Refrigerant namely refrigerant R134a, refrigerant R410a and refrigeration is used across the world and every day in your daily life, but how does it work? Refrigeration is all about absorbing and displacing heat from a room rather it be in a refrigerator, a freezer, or your home. The principal concept remains the same. In this example today we will be looking at your standard home air-conditioner. While this may not cover a refrigerator or your car’s air-conditioner you should note that the overall concept is the same.
First and foremost your home air conditioner does not produce ‘cold air,’ in the same way that your furnace would produce heat. With a gas furnace you have the heat from the flame blowing into your home. Instead of that air-conditioners are all about transferring heat and changing states of the refrigerant. The refrigerant is used to absorb the heat from inside your home, carry that heat to your air-conditioner, and then release it to the outdoors. Once the heat has been removed the colder air blows back into your home. The refrigerant circulates continuously to remove additional heat from your home until your desired temperature is reached.
In order for a refrigerant to absorb heat a change of state has to happen. When I say change of state I am talking about going from liquid to gas and from gas to liquid. It is important to remember that the refrigerant cycle is just that, a cycle. That means that it goes over and over again. There is never any break to this cycle and should never be any leak in this cycle. It is a completely sealed process. Within this cycle there are different components that allow for the refrigerant to change pressure, temperature, and state. We will go over these as well as the process of the refrigeration system.
The Process & Components
The picture above is a great illustration showing you how everything is laid out for a home air-conditioner. That being said, I will say that it does not label the components in order of process. But, that’s ok I will do that below for you. If you are unsure of what component I am referring to please consult the picture above to get an idea.
Evaporator – The evaporator’s cooling coils remove the heat and humidity from the air inside your home using the designated refrigerant. Ever notice when your air conditioner kicks on and doors that were slightly ajar get ‘sucked’ close? That is your system pulling out hot air from your home.
Suction Line – This is where the refrigerant is ‘sucked’ into the compressor. This is also known as the low pressure side.
Compressor – The compressor is a pump that moves the refrigerant between the evaporator and the condenser to chill the indoor air. The compressor is often seen as the heart of the system. Instead of pumping and metering the blood flow to the rest of your body it pumps and meters the amount of refrigerant to the rest of the system. Upon entering the compressor the refrigerant is in a vapor state and as it’s name suggests the compressor’s job is to compress the vapor. When a vapor is compressed both the pressure and temperature of that vapor increases. The vapor leaving the compressor is VERY hot as a high temperature and high pressure vapor.
Discharge Line – The high temperature vapor refrigerant then moves it’s way through the discharge line and into the condenser.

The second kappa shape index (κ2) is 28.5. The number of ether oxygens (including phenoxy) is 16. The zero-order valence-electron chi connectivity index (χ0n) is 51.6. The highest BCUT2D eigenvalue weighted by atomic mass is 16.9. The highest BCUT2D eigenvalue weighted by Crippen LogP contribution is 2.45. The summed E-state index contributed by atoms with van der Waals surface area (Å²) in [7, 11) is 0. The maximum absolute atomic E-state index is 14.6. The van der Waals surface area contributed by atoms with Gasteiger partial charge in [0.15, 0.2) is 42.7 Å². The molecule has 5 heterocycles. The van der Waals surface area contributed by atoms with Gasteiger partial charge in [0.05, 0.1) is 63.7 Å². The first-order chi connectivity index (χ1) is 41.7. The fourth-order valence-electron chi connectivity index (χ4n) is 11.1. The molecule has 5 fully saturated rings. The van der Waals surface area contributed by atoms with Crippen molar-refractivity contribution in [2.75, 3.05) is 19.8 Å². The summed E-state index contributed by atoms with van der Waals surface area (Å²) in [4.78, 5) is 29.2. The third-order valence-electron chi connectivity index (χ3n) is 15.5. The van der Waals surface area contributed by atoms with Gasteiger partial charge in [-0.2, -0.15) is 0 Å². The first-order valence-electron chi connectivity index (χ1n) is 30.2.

Condenser – Upon entering the condenser the high temperature refrigerant air from a fan passes over the coil to cool the vapor refrigerant. As the vapor cools it undergoes a state change and changes into a liquid. At this point is where the hot air from inside your home is removed as the fan blows the air over the coils and outside of your home. If you ever stuck your hand over the top of your air-conditioner you would feel the hot air being blown out. That is your condenser at work.
While in the condenser the refrigerant will begin to turn into a saturated state. A saturated state is where vapor and liquid both exist at the same time. The saturated state is where the majority of the energy is transferred. This is where the heat that the refrigerant is carrying is dissipated. At this point the refrigerant begins to absorb the heat and as it does it moves to liquid.
Liquid Line – The high pressure liquid refrigerant moves it’s way through the liquid line and into the metering device. This point of the cycle is known as the ‘Subcool.’ If there is a problem with your system this is where most technicians start looking.
Metering Device – The metering device’s purpose is to control the amount of liquid refrigerant that will be fed into the evaporator. Inside the metering device is a dividing point between high pressure and low pressure sides of the system. As the refrigerant is passed through the metering device the pressure drops.
Evaporator Again – After leaving the metering device the low pressure liquid refrigerant immediately moves into the coils of your evaporator. Just like with the condenser the evaporator has a fan blowing against it’s coils. But this time instead of blowing hot air out of your home it is now blowing the cold air back into your home. Here is where big state change happens.
As the refrigerant enters the coil at a lower pressure it begins to bubble and boil and as it does it begins to change state back into a vapor. (Same concept as boiling a pot of water and watching it all evaporate.) During this process of changing state from liquid to vapor the refrigerant is removing energy, or heat, from the air passing over the coils. The heat that was in the air is transferred into the refrigerant. Remember, it’s not about creating cold air but about removing the heat. Since the heat has been removed from the air when the fan blows over the evaporator’s coils cold air will blow into your home.
Repeat – After this the whole process is started over again and again until your home has reached the desired temperature set on your thermostat.